Bright Prospects: Key trends and outlook

Key trends and outlook

Tunnel development in India has accelerated over the past decade or so. This is driven by increased investments in the hydropower, railway, road and highway, metro rail, and water and sewerage sectors. According to India Infrastructure Research, over 1,600 tunnels spanning over 2,750 km are at different stages of development – completed, under construction and awarded. In terms of length, about 63 per cent of this tunnel length has been completed, 36 per cent is under construction and the remaining 1 per cent has been awarded recently. Sector-wise, hydropower has the maximum length of tunnels (over 1,484 km), followed by railways (over 512 km), irrigation, water supply and sewerage (over 332 km), metro rail (over 202 km) and roads (over 95 km).

In the past few years, India has seen the development of several challenging projects. India’s longest road tunnel, the 9 km landmark Chenani-Nashri tunnel on the Jammu-Srinagar national highway, was operationalised in April 2017. The 8.8 km Rohtang tunnel on the Leh-Manali highway is being built at an altitude of 10,000 feet. The world’s longest tunnel built using tunnel boring machines (TBMs), the 43.5 km Alimineti Madhava Reddy (AMR) project is currently under construction in Andhra Pradesh. Another ongoing project in the state is the Godavari lift irrigation tunnel, Phase III, with a tunnel length of 84.5 km. India’s first underwater 520 metre twin tunnel is also being constructed as a part of the 16.6 km long East-West metro project in Kolkata. While the first underwater tunnel is complete, the second one is expected to be completed soon.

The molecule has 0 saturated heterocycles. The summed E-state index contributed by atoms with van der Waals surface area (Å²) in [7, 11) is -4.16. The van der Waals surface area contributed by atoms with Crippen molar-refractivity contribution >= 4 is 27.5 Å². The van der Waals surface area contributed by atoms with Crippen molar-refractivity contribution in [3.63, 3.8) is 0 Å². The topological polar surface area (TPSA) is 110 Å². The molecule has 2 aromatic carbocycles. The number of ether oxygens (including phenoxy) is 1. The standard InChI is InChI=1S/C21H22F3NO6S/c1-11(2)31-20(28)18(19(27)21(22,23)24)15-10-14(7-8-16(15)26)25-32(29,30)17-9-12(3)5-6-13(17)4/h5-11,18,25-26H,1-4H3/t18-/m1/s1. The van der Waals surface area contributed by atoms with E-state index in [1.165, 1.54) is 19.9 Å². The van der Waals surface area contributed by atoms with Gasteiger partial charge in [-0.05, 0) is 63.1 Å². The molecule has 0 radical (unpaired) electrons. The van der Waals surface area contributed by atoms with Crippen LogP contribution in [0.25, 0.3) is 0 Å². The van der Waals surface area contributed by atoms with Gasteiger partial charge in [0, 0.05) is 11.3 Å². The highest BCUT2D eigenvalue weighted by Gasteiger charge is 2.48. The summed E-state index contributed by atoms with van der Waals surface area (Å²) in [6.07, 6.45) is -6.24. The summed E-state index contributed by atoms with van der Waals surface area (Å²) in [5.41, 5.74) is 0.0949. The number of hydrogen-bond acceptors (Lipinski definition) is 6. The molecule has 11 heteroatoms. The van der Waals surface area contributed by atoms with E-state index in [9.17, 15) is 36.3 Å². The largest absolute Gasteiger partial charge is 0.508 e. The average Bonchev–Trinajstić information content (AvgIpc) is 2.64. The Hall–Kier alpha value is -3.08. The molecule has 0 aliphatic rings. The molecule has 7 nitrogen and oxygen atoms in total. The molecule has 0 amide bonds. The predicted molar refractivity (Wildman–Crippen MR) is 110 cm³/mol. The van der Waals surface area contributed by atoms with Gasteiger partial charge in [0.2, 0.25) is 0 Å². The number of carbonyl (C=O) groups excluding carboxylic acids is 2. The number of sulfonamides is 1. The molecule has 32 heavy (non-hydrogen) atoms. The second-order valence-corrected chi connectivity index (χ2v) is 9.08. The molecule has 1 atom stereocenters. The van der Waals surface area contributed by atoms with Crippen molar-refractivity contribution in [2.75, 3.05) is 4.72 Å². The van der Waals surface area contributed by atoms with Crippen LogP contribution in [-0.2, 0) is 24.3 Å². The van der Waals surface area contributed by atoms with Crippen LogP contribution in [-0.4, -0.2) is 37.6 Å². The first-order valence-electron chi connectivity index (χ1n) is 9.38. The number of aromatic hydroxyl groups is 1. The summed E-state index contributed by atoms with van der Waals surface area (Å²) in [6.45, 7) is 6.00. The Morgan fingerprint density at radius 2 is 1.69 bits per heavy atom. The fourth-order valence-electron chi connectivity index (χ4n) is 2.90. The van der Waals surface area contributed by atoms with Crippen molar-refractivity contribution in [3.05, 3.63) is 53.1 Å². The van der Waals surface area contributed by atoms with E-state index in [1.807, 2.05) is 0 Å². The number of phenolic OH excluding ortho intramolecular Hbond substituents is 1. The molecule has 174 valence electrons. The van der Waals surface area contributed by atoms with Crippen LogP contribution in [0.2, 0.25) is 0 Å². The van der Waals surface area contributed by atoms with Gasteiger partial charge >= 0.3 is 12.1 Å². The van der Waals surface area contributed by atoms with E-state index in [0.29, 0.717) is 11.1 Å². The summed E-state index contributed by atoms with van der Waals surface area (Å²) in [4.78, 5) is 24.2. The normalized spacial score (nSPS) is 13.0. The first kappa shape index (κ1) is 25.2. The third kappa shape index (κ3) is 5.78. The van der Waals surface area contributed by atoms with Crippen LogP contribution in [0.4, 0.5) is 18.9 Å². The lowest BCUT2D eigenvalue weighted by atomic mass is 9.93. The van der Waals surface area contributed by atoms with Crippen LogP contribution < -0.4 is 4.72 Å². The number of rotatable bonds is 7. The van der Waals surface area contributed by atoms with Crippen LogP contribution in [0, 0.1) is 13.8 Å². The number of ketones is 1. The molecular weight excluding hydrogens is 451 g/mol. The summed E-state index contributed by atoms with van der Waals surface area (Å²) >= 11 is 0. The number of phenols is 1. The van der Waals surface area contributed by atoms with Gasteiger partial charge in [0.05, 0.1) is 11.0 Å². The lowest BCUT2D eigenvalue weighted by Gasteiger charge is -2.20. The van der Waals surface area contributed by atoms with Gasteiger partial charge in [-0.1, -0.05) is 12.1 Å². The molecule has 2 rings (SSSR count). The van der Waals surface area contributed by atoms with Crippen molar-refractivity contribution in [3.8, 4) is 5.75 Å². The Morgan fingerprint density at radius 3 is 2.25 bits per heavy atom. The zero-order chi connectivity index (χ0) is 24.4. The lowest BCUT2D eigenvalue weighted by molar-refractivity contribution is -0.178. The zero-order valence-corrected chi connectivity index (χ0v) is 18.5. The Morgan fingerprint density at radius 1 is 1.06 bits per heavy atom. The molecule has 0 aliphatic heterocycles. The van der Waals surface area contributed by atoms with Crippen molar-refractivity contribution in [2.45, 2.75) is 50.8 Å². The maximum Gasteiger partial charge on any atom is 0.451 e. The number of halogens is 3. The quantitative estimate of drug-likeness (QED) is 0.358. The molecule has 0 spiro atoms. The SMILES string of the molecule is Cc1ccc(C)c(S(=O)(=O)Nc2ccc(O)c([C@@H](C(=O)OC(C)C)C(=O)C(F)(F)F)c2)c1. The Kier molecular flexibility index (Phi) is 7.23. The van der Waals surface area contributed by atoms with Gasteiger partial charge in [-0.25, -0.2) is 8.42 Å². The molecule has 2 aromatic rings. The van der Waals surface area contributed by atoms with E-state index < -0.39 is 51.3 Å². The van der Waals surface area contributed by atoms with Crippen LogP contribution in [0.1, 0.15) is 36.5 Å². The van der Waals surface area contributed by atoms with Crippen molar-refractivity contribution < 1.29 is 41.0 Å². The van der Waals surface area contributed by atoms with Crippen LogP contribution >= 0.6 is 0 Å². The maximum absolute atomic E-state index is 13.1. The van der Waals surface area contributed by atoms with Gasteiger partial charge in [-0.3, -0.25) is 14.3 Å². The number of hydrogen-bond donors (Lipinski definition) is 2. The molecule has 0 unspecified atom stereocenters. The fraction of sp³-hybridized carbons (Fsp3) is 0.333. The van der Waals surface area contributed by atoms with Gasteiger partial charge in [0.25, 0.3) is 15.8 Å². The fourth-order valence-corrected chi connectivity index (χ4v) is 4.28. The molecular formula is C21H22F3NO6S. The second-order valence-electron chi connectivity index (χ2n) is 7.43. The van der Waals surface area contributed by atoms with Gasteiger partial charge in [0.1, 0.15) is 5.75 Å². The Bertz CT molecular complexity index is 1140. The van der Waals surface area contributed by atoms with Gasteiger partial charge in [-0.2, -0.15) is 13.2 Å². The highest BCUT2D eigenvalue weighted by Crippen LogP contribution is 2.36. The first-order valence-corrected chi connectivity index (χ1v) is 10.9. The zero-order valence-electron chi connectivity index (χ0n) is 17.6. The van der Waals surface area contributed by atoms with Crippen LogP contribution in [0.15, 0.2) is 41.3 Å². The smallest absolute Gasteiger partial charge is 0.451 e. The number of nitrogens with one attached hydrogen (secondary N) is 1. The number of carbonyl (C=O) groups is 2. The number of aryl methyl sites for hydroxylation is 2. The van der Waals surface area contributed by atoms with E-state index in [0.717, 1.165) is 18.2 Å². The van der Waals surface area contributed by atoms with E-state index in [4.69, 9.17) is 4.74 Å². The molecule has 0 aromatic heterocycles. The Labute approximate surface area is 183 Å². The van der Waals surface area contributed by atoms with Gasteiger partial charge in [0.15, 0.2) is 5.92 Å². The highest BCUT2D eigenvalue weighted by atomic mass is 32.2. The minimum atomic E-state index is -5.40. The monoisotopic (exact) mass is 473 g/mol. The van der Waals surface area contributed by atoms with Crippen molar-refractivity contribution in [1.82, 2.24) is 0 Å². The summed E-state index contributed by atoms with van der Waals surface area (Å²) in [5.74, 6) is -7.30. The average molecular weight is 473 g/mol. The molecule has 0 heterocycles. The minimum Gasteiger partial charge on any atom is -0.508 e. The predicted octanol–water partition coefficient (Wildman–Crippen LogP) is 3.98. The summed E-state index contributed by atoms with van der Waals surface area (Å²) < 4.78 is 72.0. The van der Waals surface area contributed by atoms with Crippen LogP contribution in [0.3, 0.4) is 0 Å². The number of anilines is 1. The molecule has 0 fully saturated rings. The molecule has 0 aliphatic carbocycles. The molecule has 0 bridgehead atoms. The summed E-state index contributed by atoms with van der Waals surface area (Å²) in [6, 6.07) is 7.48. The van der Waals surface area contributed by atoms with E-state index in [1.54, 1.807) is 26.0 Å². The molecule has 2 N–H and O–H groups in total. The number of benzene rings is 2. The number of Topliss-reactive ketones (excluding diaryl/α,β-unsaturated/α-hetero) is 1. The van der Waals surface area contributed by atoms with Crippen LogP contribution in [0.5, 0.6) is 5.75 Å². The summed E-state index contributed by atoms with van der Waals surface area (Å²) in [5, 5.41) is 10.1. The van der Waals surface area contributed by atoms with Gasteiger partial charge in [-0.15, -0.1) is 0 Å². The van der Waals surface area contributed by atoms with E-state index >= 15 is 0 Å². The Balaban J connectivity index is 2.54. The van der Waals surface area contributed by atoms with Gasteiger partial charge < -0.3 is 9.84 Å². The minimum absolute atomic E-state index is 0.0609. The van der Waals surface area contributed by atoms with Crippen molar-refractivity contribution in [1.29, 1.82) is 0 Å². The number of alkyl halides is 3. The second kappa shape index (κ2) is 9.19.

The structure of the tunnelling industry is constantly evolving, with the entry of new domestic and foreign players. Domestic players are entering into tie-ups and strategic alliances with global players to bring in the latest technology and equipment. On the global front too, consolidation and business expansion has been a key feature of the tunnelling industry.

New designs, technologies and construction techniques for tunnelling are becoming a growing area of interest for the industry. Advanced mechanised techniques such as the use of TBMs and the New Austrian Tunnelling Method (NATM) are gaining prominence with increased tunnelling activity in congested urban spaces, primarily for metro rail and urban water supply projects. Typically, these mechanised techniques involve higher equipment and transportation costs in comparison to conventional methods like drill-and-blast and cut-and-cover. However, they have higher advanced rates (the average rate of TBM progress in a specified period of time), and hence save construction time. Also, traffic disruptions, quantity of debris and associated environmental impacts are much less when mechanised methods are used.

For the construction of water supply and sewerage tunnels, a variety of new trenchless technologies such as micro-tunnelling and horizontal directional drilling are being deployed. Further, special techniques and methods such as the DRESS (drainage, reinforcement, excavation, support and solution) are increasingly being considered as a viable solution for tunnelling in challenging rock and soil conditions. There is also an increased emphasis on pre-excavation investigation and surveys.

Overall, the conventional drill-and-blast method of tunnelling continues to remain the most widely used technique for the development of tunnels. The technique is primarily being used in the hydropower, road and railway sectors, where tunnels are mostly built in the Himalayan region and the Western Ghats.